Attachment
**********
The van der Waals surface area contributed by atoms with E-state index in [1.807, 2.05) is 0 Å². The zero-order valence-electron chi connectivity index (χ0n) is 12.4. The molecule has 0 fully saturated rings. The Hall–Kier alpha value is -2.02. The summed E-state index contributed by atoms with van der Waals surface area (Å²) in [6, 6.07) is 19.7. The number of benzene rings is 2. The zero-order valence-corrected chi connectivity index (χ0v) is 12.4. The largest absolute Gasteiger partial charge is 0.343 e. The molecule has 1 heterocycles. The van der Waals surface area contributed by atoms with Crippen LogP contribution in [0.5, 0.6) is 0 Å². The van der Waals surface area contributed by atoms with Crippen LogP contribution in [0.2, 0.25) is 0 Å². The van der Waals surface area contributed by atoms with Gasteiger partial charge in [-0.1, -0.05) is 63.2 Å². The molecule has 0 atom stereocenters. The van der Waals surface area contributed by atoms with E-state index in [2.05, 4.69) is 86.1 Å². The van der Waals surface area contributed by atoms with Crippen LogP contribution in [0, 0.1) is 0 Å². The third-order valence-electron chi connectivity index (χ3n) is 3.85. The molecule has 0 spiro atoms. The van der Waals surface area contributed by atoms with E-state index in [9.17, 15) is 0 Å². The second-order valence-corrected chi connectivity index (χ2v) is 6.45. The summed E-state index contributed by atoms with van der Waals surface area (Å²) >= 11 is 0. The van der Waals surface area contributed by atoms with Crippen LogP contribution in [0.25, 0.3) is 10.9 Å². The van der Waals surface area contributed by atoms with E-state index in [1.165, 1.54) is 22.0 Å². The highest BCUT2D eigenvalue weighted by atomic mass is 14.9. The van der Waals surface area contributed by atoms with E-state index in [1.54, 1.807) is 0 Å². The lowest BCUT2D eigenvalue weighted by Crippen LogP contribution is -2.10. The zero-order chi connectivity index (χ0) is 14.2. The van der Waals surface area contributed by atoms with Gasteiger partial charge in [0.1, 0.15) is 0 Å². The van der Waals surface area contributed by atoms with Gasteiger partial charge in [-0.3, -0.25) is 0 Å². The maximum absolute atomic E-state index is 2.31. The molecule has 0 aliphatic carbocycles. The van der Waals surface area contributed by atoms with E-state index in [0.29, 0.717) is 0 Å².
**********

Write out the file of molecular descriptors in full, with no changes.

The van der Waals surface area contributed by atoms with E-state index in [1.807, 2.05) is 0 Å². The zero-order valence-electron chi connectivity index (χ0n) is 12.4. The molecule has 0 fully saturated rings. The Hall–Kier alpha value is -2.02. The summed E-state index contributed by atoms with van der Waals surface area (Å²) in [6, 6.07) is 19.7. The number of benzene rings is 2. The zero-order valence-corrected chi connectivity index (χ0v) is 12.4. The largest absolute Gasteiger partial charge is 0.343 e. The molecule has 1 heterocycles. The van der Waals surface area contributed by atoms with Crippen LogP contribution in [0.5, 0.6) is 0 Å². The van der Waals surface area contributed by atoms with Crippen LogP contribution in [0.2, 0.25) is 0 Å². The van der Waals surface area contributed by atoms with Gasteiger partial charge in [-0.1, -0.05) is 63.2 Å². The molecule has 0 atom stereocenters. The van der Waals surface area contributed by atoms with E-state index in [2.05, 4.69) is 86.1 Å². The van der Waals surface area contributed by atoms with Crippen LogP contribution in [0, 0.1) is 0 Å². The third-order valence-electron chi connectivity index (χ3n) is 3.85. The molecule has 0 spiro atoms. The van der Waals surface area contributed by atoms with E-state index in [9.17, 15) is 0 Å². The second-order valence-corrected chi connectivity index (χ2v) is 6.45. The summed E-state index contributed by atoms with van der Waals surface area (Å²) >= 11 is 0. The van der Waals surface area contributed by atoms with Crippen LogP contribution in [0.25, 0.3) is 10.9 Å². The van der Waals surface area contributed by atoms with E-state index in [1.165, 1.54) is 22.0 Å². The highest BCUT2D eigenvalue weighted by atomic mass is 14.9. The van der Waals surface area contributed by atoms with E-state index in [1.54, 1.807) is 0 Å². The lowest BCUT2D eigenvalue weighted by Crippen LogP contribution is -2.10. The zero-order chi connectivity index (χ0) is 14.2. The van der Waals surface area contributed by atoms with Gasteiger partial charge in [0.1, 0.15) is 0 Å². The van der Waals surface area contributed by atoms with Gasteiger partial charge in [-0.3, -0.25) is 0 Å². The maximum absolute atomic E-state index is 2.31. The molecule has 0 aliphatic carbocycles. The van der Waals surface area contributed by atoms with E-state index in [0.29, 0.717) is 0 Å².